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Cybersecurity Glossary

by | Jun 6, 2019 | BLOG

The problems and aspects of cybersecurity – the set of means and technologies that aim to protect programs, computers, networks, and data against unlawful damage and invasion – arise daily in our personal and professional lives.

Cyber attacks with serious consequences and high impacts are quite common, causing even greater financial losses, as well as serious damage to the companies involved. The media are there to report these attacks. Senior executives lose their positions. The market value of the companies involved falls immediately. And finally, for others, the continuity of their business is seriously affected. These are just some consequences of malicious actions in the environment of organizations of all sizes and industries. And the expectation is not the best: the trend is that the amount and severity of cyber attacks and data leaks will grow in the coming years.

The Main Attack Methods

It is clear that cybersecurity risks are steadily increasing as attacks become more sophisticated and persistent. In addition, the types of attack scenarios also continue to increase, ranging from classic phishing techniques to sophisticated viruses that exploit zero-day vulnerabilities in software.

These attacks can come both from outside the organization and from within, through so-called Insider Threats, which are the ones that pose the greatest risk to a company. Internal employees can offer accidental threats, when what happens is just a lack of proper cybersecurity training, such as when there is negligence on the part of a worker when there is an attempt to bypass the policies implemented. One of the ways to bypass policies is through the Privilege Abuse, when larger-than-necessary permissions are granted to a user. Finally, an insider threat can have malicious motivations, such as financial gain, espionage, or revenge.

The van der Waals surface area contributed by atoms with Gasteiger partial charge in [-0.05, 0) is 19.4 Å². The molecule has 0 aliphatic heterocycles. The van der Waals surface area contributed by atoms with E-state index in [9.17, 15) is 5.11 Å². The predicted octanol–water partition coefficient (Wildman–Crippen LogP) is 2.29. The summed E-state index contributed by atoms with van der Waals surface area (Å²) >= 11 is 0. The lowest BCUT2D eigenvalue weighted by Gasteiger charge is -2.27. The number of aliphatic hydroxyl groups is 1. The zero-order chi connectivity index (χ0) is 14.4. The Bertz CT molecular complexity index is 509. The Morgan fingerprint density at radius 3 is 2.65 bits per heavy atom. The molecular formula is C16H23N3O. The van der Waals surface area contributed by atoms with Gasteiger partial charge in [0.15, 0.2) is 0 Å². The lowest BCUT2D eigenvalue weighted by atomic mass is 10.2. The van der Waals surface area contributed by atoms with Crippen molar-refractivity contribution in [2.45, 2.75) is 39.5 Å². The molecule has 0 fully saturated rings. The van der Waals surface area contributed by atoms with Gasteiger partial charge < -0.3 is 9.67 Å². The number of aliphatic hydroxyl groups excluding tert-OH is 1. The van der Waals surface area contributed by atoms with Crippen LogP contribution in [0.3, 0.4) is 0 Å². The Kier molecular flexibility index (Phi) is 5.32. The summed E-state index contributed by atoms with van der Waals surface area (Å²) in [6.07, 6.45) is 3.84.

Some of the major techniques used by malicious agents to conduct a cyber attack are:

Malware – malicious programs, or malicious software, are also called malware. Programs designed to cause damage to systems or data stored on those systems are defined as malware. Computer viruses, worms, Trojans, spyware, and ransomware are the most important types of malware. Some specific actions taken by these programs include: intercepting the sending and receiving of data on a device, executing unauthorized commands, and stealing and distributing confidential data. It is worth to mention that the damage caused by malware also varies. Malicious actions can range from excluding irrelevant data from a non-critical server to permanent damage to devices and systems, including theft or hijacking of information that is critical to the business.

Phishing – Phishing emails can easily trick even an Information Security professional in a moment of distraction. In some cases, these messages seem authentic, in which malicious agents usually act like a real company that offers a real service, such as a bank that sends a message to an accountant, for instance. These emails usually appear as urgent messages that require immediate action, such as opening a link or opening an attachment to avoid further problems. Some of these messages may even contain legitimate links to disguise malicious links;